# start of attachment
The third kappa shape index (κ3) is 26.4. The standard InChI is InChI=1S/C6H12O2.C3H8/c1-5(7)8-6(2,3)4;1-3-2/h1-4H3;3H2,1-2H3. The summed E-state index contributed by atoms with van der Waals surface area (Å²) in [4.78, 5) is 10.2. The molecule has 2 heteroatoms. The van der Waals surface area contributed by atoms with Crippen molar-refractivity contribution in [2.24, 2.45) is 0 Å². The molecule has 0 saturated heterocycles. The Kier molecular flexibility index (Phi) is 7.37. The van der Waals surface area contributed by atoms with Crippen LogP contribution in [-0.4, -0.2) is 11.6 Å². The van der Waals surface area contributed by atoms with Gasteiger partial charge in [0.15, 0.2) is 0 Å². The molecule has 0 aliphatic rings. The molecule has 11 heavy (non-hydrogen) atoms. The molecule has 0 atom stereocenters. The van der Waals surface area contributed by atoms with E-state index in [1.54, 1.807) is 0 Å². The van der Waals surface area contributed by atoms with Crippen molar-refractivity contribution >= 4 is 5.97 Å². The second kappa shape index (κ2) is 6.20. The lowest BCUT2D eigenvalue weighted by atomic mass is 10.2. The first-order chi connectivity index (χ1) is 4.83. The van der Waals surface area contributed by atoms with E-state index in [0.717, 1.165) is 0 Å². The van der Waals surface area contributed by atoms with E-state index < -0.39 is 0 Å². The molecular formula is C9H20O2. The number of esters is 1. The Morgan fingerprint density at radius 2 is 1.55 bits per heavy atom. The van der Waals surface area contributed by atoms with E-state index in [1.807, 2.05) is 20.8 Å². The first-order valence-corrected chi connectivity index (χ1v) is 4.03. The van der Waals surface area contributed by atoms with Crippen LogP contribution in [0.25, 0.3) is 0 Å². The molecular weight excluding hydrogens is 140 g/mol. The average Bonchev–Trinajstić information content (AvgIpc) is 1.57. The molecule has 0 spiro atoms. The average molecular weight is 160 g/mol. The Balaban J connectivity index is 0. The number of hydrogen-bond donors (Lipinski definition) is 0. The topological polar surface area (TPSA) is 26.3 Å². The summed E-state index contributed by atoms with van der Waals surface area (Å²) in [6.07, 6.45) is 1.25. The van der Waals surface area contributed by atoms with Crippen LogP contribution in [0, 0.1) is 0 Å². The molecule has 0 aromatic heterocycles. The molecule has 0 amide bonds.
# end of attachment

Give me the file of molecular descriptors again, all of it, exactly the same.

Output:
The third kappa shape index (κ3) is 26.4. The standard InChI is InChI=1S/C6H12O2.C3H8/c1-5(7)8-6(2,3)4;1-3-2/h1-4H3;3H2,1-2H3. The summed E-state index contributed by atoms with van der Waals surface area (Å²) in [4.78, 5) is 10.2. The molecule has 2 heteroatoms. The van der Waals surface area contributed by atoms with Crippen molar-refractivity contribution in [2.24, 2.45) is 0 Å². The molecule has 0 saturated heterocycles. The Kier molecular flexibility index (Phi) is 7.37. The van der Waals surface area contributed by atoms with Crippen LogP contribution in [-0.4, -0.2) is 11.6 Å². The van der Waals surface area contributed by atoms with Gasteiger partial charge in [0.15, 0.2) is 0 Å². The molecule has 0 aliphatic rings. The molecule has 11 heavy (non-hydrogen) atoms. The molecule has 0 atom stereocenters. The van der Waals surface area contributed by atoms with E-state index in [1.54, 1.807) is 0 Å². The van der Waals surface area contributed by atoms with Crippen molar-refractivity contribution >= 4 is 5.97 Å². The second kappa shape index (κ2) is 6.20. The lowest BCUT2D eigenvalue weighted by atomic mass is 10.2. The first-order chi connectivity index (χ1) is 4.83. The van der Waals surface area contributed by atoms with E-state index in [0.717, 1.165) is 0 Å². The van der Waals surface area contributed by atoms with E-state index < -0.39 is 0 Å². The molecular formula is C9H20O2. The number of esters is 1. The Morgan fingerprint density at radius 2 is 1.55 bits per heavy atom. The van der Waals surface area contributed by atoms with E-state index in [1.807, 2.05) is 20.8 Å². The first-order valence-corrected chi connectivity index (χ1v) is 4.03. The van der Waals surface area contributed by atoms with Crippen LogP contribution in [0.25, 0.3) is 0 Å². The molecular weight excluding hydrogens is 140 g/mol. The average Bonchev–Trinajstić information content (AvgIpc) is 1.57. The molecule has 0 spiro atoms. The average molecular weight is 160 g/mol. The Balaban J connectivity index is 0. The number of hydrogen-bond donors (Lipinski definition) is 0. The topological polar surface area (TPSA) is 26.3 Å². The summed E-state index contributed by atoms with van der Waals surface area (Å²) in [6.07, 6.45) is 1.25. The van der Waals surface area contributed by atoms with Crippen LogP contribution in [0, 0.1) is 0 Å². The molecule has 0 aromatic heterocycles. The molecule has 0 amide bonds.